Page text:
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Dutch police arrest alleged commander in Syrian Nusra Front

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AMSTERDAM (Reuters) – Dutch police have arrested a 47-year-old Syrian suspected of being a commander for the Nusra Front, formerly al Qaeda’s wing in Syria, prosecutors said on Tuesday.

The man, identified by his nom-de-guerre Abu Khuder, is accused of committing war crimes and terrorist crimes in Syria, where he allegedly commanded a battalion known as Ghuraba’a Mohassan, or Strangers of Mohassan.

Dutch war crimes prosecutors said the suspect had been in the Netherlands since 2014, where he was granted a temporary asylum permit. A criminal investigation against him was started based on witness testimonies provided by German police.

In a coordinated action with German police, six residences of other suspected members of the Ghuraba’a Mohassan battalion in Germany were also searched on Tuesday, the prosecutors said.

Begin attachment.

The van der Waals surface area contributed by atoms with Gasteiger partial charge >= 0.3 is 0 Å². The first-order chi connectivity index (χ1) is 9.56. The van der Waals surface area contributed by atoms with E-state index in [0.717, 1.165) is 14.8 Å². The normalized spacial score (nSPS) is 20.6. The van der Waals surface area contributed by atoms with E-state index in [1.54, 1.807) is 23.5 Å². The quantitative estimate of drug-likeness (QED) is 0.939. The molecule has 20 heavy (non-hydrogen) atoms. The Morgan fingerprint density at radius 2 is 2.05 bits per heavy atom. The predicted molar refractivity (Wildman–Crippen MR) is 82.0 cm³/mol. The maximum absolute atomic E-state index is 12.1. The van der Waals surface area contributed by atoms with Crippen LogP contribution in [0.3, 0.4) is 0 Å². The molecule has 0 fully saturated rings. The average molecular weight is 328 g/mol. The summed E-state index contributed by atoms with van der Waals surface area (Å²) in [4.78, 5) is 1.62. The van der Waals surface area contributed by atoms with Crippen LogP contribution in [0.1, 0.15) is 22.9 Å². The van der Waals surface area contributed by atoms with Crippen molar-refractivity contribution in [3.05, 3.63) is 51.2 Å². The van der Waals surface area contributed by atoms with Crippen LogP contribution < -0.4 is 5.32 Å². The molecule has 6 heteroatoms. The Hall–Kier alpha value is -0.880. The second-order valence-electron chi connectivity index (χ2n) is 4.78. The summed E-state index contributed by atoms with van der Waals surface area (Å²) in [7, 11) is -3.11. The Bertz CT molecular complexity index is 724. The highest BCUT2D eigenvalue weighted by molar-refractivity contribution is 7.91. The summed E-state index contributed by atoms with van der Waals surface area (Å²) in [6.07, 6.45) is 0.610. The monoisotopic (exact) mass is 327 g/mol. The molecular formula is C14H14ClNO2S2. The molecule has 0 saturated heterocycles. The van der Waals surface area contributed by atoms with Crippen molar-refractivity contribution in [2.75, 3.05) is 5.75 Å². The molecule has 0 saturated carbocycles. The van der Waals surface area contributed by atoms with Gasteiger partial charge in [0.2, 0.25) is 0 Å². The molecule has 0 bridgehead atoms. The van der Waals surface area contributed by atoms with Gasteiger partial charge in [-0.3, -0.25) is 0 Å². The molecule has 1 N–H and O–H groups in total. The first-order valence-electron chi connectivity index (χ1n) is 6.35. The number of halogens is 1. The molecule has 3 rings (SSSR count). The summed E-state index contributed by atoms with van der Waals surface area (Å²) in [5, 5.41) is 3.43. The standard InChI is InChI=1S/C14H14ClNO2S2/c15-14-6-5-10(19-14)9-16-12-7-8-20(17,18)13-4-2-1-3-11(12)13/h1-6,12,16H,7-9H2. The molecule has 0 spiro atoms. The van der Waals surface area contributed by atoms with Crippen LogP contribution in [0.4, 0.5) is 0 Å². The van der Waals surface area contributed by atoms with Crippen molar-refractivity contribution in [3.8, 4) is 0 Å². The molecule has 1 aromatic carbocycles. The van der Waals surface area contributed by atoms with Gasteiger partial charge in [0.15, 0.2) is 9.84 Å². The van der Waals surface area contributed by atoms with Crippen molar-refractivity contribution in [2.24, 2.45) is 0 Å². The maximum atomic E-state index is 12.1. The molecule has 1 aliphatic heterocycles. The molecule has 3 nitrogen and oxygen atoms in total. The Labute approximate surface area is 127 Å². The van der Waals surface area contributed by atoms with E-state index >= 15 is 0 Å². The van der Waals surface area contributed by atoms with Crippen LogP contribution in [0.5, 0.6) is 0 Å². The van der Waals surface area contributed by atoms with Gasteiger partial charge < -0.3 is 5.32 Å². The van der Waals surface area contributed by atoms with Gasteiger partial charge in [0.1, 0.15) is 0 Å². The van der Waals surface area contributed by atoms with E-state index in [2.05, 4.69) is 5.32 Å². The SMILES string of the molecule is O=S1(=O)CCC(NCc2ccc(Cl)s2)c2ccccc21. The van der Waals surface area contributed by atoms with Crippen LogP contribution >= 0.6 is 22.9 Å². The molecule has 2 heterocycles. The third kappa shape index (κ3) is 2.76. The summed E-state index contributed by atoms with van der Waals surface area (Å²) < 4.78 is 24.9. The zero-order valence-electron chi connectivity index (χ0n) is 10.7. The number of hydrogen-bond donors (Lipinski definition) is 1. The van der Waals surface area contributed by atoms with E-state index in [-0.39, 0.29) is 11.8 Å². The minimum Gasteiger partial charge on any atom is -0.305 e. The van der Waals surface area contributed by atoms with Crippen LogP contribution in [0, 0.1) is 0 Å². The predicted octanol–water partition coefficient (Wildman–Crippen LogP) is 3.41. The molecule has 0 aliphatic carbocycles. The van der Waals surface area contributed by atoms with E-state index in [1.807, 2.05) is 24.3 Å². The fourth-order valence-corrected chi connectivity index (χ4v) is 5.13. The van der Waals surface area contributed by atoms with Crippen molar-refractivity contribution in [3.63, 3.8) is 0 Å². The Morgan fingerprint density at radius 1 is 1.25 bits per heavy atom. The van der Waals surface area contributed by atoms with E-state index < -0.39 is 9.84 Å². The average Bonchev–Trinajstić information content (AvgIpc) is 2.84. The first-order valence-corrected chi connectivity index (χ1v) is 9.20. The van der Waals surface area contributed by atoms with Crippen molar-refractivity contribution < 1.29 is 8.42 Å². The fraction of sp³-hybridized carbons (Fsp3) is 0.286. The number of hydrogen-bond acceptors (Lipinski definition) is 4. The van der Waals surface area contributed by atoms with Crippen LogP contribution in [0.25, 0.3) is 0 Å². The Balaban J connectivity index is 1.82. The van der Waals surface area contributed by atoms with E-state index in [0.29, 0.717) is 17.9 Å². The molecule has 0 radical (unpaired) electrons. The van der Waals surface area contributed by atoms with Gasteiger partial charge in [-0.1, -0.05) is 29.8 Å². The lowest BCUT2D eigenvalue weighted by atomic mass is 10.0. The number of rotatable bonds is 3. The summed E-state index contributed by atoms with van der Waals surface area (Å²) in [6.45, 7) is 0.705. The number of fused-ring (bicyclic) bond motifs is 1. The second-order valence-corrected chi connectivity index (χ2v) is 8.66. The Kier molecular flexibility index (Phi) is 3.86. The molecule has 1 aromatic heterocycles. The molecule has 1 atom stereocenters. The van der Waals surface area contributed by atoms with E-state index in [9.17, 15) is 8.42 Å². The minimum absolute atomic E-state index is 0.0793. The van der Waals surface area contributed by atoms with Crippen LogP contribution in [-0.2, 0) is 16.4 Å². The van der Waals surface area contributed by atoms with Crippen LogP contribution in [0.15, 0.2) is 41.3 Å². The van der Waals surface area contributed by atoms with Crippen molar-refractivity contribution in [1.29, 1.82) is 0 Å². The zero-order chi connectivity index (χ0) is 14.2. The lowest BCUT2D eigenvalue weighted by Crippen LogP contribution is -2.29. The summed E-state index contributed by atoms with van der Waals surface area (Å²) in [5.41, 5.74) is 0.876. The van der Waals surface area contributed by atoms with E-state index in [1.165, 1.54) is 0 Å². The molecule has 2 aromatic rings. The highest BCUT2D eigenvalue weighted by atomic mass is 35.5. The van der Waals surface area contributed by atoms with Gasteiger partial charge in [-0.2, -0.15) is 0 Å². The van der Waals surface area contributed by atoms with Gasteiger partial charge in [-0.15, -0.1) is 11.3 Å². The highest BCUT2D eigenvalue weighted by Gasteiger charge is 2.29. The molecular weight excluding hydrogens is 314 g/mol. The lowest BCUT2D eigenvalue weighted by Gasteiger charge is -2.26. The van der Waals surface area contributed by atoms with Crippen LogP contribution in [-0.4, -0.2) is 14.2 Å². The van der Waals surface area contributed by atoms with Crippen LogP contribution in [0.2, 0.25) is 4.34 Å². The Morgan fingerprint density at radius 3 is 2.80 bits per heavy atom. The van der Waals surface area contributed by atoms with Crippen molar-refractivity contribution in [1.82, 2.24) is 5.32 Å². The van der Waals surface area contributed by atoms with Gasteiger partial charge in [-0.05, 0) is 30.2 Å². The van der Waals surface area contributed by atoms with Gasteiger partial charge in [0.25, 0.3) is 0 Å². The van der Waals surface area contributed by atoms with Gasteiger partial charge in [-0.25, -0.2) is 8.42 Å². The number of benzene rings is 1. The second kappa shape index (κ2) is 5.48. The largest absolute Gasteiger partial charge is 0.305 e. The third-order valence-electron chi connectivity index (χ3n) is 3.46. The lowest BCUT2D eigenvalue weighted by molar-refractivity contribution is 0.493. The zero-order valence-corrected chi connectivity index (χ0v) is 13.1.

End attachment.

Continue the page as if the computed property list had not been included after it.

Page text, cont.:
Abu Khuder will appear before a judge in The Hague on Friday.

Under Dutch law, genocide, war crimes and crimes against humanity committed on foreign soil can be prosecuted under universal jurisdiction if a suspect resides in the Netherlands.

The latest incarnation of the Nusra Front, which was part of al Qaeda until 2016, is Tahrir al-Sham. An amalgamation of Islamist groups dominated by the former Nusra, it is currently the most powerful armed group in Syria’s northwest.

(Reporting by Stephanie van den Berg, editing by Bart Meijer, Editing by William Maclean)

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